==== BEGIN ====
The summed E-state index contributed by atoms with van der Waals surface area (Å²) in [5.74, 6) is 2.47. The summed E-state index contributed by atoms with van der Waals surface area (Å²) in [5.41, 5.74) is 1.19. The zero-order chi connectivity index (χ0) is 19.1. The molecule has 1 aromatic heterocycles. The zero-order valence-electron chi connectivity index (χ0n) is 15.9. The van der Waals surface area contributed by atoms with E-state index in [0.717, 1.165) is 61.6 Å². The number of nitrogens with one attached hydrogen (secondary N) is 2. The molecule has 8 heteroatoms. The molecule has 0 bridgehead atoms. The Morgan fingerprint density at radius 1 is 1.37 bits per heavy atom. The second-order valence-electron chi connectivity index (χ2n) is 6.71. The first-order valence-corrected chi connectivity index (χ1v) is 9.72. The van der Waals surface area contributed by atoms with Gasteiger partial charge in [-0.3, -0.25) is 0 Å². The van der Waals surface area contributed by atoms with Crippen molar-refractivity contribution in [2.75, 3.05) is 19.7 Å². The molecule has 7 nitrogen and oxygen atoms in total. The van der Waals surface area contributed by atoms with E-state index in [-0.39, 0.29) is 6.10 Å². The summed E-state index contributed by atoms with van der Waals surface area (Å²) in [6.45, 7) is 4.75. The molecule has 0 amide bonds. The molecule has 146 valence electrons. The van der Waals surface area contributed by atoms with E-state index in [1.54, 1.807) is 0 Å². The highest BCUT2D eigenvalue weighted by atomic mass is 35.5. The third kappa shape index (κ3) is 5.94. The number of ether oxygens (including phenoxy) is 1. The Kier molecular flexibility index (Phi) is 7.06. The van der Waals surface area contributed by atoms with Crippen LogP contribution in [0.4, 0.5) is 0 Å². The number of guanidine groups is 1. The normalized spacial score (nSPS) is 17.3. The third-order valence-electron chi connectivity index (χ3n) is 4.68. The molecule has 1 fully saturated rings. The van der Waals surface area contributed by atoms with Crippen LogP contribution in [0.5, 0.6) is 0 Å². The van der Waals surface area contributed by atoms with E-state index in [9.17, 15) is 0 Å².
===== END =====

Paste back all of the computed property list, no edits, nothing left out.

The summed E-state index contributed by atoms with van der Waals surface area (Å²) in [5.74, 6) is 2.47. The summed E-state index contributed by atoms with van der Waals surface area (Å²) in [5.41, 5.74) is 1.19. The zero-order chi connectivity index (χ0) is 19.1. The molecule has 1 aromatic heterocycles. The zero-order valence-electron chi connectivity index (χ0n) is 15.9. The van der Waals surface area contributed by atoms with E-state index in [0.717, 1.165) is 61.6 Å². The number of nitrogens with one attached hydrogen (secondary N) is 2. The molecule has 8 heteroatoms. The molecule has 0 bridgehead atoms. The Morgan fingerprint density at radius 1 is 1.37 bits per heavy atom. The second-order valence-electron chi connectivity index (χ2n) is 6.71. The first-order valence-corrected chi connectivity index (χ1v) is 9.72. The van der Waals surface area contributed by atoms with Gasteiger partial charge in [-0.3, -0.25) is 0 Å². The van der Waals surface area contributed by atoms with Crippen molar-refractivity contribution in [2.75, 3.05) is 19.7 Å². The molecule has 7 nitrogen and oxygen atoms in total. The van der Waals surface area contributed by atoms with E-state index in [-0.39, 0.29) is 6.10 Å². The summed E-state index contributed by atoms with van der Waals surface area (Å²) in [6.45, 7) is 4.75. The molecule has 0 amide bonds. The molecule has 146 valence electrons. The van der Waals surface area contributed by atoms with E-state index in [1.54, 1.807) is 0 Å². The highest BCUT2D eigenvalue weighted by atomic mass is 35.5. The third kappa shape index (κ3) is 5.94. The number of ether oxygens (including phenoxy) is 1. The Kier molecular flexibility index (Phi) is 7.06. The van der Waals surface area contributed by atoms with Crippen LogP contribution in [0.4, 0.5) is 0 Å². The number of guanidine groups is 1. The normalized spacial score (nSPS) is 17.3. The third-order valence-electron chi connectivity index (χ3n) is 4.68. The molecule has 1 fully saturated rings. The van der Waals surface area contributed by atoms with Crippen LogP contribution in [0.5, 0.6) is 0 Å². The van der Waals surface area contributed by atoms with E-state index in [9.17, 15) is 0 Å².